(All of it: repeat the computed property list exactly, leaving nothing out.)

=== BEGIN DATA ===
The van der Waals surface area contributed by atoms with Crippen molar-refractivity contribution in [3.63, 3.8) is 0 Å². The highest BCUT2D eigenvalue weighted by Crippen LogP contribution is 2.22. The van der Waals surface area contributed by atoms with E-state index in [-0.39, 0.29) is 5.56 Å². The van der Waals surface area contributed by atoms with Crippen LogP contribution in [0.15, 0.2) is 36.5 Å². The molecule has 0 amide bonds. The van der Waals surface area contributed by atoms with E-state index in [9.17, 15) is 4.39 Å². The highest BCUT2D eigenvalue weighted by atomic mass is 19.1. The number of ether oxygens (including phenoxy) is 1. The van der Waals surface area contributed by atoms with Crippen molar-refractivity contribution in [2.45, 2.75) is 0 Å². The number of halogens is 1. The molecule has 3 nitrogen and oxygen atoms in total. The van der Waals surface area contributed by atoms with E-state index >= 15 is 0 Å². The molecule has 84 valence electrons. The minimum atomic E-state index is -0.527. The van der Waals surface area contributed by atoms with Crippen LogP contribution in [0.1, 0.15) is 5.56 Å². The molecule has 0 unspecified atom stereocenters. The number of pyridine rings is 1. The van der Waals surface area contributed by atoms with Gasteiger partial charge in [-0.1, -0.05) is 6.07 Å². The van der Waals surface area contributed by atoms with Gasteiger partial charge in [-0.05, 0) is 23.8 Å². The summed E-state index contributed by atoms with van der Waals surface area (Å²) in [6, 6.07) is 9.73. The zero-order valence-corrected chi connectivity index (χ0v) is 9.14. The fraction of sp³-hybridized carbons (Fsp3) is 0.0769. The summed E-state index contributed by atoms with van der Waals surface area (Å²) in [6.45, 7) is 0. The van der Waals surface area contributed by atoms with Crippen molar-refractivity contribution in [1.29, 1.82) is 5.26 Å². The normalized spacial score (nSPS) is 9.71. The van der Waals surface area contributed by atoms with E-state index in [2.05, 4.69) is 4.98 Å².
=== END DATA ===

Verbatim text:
The van der Waals surface area contributed by atoms with Crippen molar-refractivity contribution in [3.63, 3.8) is 0 Å². The highest BCUT2D eigenvalue weighted by Crippen LogP contribution is 2.22. The van der Waals surface area contributed by atoms with E-state index in [-0.39, 0.29) is 5.56 Å². The van der Waals surface area contributed by atoms with Crippen LogP contribution in [0.15, 0.2) is 36.5 Å². The molecule has 0 amide bonds. The van der Waals surface area contributed by atoms with E-state index in [9.17, 15) is 4.39 Å². The highest BCUT2D eigenvalue weighted by atomic mass is 19.1. The number of ether oxygens (including phenoxy) is 1. The van der Waals surface area contributed by atoms with Crippen molar-refractivity contribution in [2.45, 2.75) is 0 Å². The number of halogens is 1. The molecule has 3 nitrogen and oxygen atoms in total. The van der Waals surface area contributed by atoms with E-state index >= 15 is 0 Å². The molecule has 84 valence electrons. The minimum atomic E-state index is -0.527. The van der Waals surface area contributed by atoms with Crippen LogP contribution in [0.1, 0.15) is 5.56 Å². The molecule has 0 unspecified atom stereocenters. The number of pyridine rings is 1. The van der Waals surface area contributed by atoms with Gasteiger partial charge in [-0.1, -0.05) is 6.07 Å². The van der Waals surface area contributed by atoms with Gasteiger partial charge in [-0.05, 0) is 23.8 Å². The summed E-state index contributed by atoms with van der Waals surface area (Å²) in [6, 6.07) is 9.73. The zero-order valence-corrected chi connectivity index (χ0v) is 9.14. The fraction of sp³-hybridized carbons (Fsp3) is 0.0769. The summed E-state index contributed by atoms with van der Waals surface area (Å²) in [6.45, 7) is 0. The van der Waals surface area contributed by atoms with Crippen molar-refractivity contribution in [1.29, 1.82) is 5.26 Å². The normalized spacial score (nSPS) is 9.71. The van der Waals surface area contributed by atoms with E-state index in [2.05, 4.69) is 4.98 Å².